Tag Archives: NEAs

Thursday at the non-existent Lunar & Planetary Science Conference

Jezero Crater, under theorized ocean

It is now time for today’s virtual report from the non-existent 51st annual Lunar & Planetary Science conference, cancelled because of the terrified fear of COVID-19.

Unlike the previous three days, the bulk of the abstracts for presentations planned for today are more what I like to call “in-the-weeds” reports. The science is all good, but it is more obscure, the kind of work the scientists will be interested in but will generally hold little interest to the general public. For example, while very important for designing future missions, most of the public (along with myself) is not very interested in modeling studies that improve the interpretation of instrument data.

This does not mean there were no abstracts of interest. On the contrary. For today the most interesting sessions in the conference program centered on Mars as well as research attempting to better track, identify, and study Near Earth asteroids (NEAs).

The map above for example shows the location of Jezero Crater, where the rover Perseverance will land in 2021, under what one abstract [pdf] proposed might have been an intermittent ocean. The dark blue indicates where the topography suggests that ocean might have existed, while also indicating its shoreline. If it existed in the past, Perseverance might thus find evidence of features that were “marine in origin.” This ocean would also help explain the gigantic river-like delta that appears to pour into Jezero Crater from its western highland rim.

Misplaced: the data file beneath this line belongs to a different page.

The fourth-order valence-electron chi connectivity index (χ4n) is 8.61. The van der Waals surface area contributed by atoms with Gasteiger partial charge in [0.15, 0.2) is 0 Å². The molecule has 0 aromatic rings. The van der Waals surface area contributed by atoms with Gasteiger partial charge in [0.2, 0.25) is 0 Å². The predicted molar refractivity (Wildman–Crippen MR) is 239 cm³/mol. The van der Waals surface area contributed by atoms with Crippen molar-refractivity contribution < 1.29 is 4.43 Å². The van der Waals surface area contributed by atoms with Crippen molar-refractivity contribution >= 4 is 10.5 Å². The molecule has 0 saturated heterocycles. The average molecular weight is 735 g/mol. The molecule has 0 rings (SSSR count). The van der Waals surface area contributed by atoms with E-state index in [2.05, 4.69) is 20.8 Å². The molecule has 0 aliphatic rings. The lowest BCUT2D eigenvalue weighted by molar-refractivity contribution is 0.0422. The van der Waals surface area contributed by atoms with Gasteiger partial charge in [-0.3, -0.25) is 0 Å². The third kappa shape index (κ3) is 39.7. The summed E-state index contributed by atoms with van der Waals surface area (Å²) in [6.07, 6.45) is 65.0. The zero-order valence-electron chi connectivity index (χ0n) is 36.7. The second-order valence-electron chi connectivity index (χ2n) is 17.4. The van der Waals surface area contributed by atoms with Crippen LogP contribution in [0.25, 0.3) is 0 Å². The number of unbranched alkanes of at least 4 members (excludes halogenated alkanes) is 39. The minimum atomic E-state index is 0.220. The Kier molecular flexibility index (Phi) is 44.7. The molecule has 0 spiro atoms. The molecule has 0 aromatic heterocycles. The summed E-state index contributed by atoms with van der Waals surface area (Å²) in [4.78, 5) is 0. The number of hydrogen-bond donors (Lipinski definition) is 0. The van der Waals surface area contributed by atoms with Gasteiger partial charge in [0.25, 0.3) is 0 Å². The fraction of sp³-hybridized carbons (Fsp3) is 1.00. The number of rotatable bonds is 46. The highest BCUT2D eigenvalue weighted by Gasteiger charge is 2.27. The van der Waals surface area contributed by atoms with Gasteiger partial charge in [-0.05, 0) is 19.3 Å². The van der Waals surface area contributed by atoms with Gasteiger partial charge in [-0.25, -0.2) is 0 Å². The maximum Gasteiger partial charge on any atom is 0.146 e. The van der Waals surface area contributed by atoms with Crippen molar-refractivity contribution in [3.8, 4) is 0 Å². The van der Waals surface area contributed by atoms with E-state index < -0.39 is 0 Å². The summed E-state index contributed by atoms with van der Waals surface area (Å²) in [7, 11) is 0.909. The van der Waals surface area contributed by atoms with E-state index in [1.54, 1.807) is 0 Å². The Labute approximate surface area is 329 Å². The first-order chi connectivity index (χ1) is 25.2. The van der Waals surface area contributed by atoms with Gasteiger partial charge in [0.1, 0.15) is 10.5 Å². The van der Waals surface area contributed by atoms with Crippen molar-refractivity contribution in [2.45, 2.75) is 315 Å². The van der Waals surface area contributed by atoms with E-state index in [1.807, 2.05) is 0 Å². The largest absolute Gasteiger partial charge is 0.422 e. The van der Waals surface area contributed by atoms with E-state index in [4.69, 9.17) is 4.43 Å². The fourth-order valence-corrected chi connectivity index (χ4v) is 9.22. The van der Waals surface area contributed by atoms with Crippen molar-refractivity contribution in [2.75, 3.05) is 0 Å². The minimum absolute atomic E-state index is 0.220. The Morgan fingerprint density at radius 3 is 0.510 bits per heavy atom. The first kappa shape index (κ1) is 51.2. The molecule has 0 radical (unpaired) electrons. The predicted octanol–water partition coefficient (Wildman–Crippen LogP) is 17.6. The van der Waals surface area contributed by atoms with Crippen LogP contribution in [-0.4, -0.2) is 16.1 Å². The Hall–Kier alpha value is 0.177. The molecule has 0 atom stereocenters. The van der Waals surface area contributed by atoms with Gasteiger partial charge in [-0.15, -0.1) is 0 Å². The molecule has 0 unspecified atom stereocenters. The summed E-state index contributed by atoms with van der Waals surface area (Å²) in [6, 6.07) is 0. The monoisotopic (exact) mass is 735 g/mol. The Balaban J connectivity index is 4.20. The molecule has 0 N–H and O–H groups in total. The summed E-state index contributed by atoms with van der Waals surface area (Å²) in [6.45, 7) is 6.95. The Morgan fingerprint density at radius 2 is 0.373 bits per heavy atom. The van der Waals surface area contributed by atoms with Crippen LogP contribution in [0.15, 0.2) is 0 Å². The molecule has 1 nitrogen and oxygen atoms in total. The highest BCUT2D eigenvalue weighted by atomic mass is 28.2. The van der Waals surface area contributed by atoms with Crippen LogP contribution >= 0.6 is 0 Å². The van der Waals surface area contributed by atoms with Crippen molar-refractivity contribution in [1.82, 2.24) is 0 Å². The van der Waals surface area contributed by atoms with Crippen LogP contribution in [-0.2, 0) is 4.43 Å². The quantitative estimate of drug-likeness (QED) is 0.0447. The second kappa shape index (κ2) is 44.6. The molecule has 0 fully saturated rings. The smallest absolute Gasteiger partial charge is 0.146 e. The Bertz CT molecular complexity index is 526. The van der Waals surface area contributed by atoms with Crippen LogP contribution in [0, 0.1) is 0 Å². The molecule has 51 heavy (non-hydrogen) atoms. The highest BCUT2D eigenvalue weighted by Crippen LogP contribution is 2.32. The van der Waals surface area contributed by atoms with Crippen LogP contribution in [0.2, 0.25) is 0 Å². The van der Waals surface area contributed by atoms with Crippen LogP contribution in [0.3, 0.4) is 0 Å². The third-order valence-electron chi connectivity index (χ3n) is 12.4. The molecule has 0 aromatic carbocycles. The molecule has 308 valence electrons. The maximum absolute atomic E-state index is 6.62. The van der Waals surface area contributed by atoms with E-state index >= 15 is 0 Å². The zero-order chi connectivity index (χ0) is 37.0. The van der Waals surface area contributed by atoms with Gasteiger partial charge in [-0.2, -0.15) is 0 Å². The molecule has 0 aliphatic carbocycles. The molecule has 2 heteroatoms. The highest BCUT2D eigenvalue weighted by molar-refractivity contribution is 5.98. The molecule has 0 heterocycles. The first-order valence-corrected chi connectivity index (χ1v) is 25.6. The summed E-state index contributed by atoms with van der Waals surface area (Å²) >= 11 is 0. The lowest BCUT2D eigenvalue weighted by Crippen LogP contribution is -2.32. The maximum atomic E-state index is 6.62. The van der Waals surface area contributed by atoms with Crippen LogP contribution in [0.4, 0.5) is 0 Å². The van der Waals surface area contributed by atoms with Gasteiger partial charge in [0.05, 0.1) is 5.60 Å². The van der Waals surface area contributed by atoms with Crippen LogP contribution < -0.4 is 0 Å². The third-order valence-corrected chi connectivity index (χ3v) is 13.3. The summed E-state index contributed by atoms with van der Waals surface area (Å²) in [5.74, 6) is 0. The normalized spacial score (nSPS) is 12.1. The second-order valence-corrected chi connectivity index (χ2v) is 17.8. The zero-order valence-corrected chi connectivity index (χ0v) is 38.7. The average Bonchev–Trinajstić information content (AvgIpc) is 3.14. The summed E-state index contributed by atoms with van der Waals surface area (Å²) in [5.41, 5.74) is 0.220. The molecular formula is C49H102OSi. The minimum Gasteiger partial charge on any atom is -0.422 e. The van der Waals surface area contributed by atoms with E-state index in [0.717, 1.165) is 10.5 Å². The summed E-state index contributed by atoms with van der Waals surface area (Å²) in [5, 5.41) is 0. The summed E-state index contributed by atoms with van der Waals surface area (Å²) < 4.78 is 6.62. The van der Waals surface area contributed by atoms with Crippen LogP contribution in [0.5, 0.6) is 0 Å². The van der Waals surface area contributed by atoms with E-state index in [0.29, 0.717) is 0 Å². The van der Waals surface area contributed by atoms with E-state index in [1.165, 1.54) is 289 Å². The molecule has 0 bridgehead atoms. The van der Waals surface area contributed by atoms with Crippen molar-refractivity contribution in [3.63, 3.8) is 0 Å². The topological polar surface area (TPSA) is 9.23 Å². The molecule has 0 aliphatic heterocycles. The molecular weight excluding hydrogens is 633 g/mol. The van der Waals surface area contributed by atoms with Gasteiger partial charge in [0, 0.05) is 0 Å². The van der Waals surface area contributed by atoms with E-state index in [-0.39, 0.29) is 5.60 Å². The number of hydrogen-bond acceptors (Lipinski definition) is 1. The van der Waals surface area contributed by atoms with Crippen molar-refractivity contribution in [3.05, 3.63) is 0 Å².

There were a lot of other abstracts looking closely at Jezero Crater, all in preparation for the upcoming launch of Perseverance in July, some mapping the site’s geology, others studying comparable sites here on Earth.

Other Mars-related abstracts of interest:
» Read more

Astronomers reduce estimate of still undiscovered dangerous asteroids

Astronomers have now reduced [pdf] their estimate of the number of still undiscovered dangerous Near Earth Asteroids (NEAs) that could impact the Earth from 100 to less than 40.

Observers have been cataloging potentially hazardous asteroids for decades. Based on the number of finds, the area of sky explored, and the limiting brightness our telescopes and cameras can reach, researchers can estimate what fraction of the NEA population has been detected so far and how many more objects lurk undiscovered. Harris has published numerous such estimates over the years. Recently he realized that his estimates have been plagued by a seemingly innocuous but nonetheless consequential round-off error. Once corrected, the estimated number of large (diameter > 1 kilometer) NEAs remaining to be discovered decreases from more than 100 to less than 40.

To put it mildly, there is a lot of uncertainty here. This also reminds me of the cavers’ joke question: “How many miles of unexplored passages does this cave have?”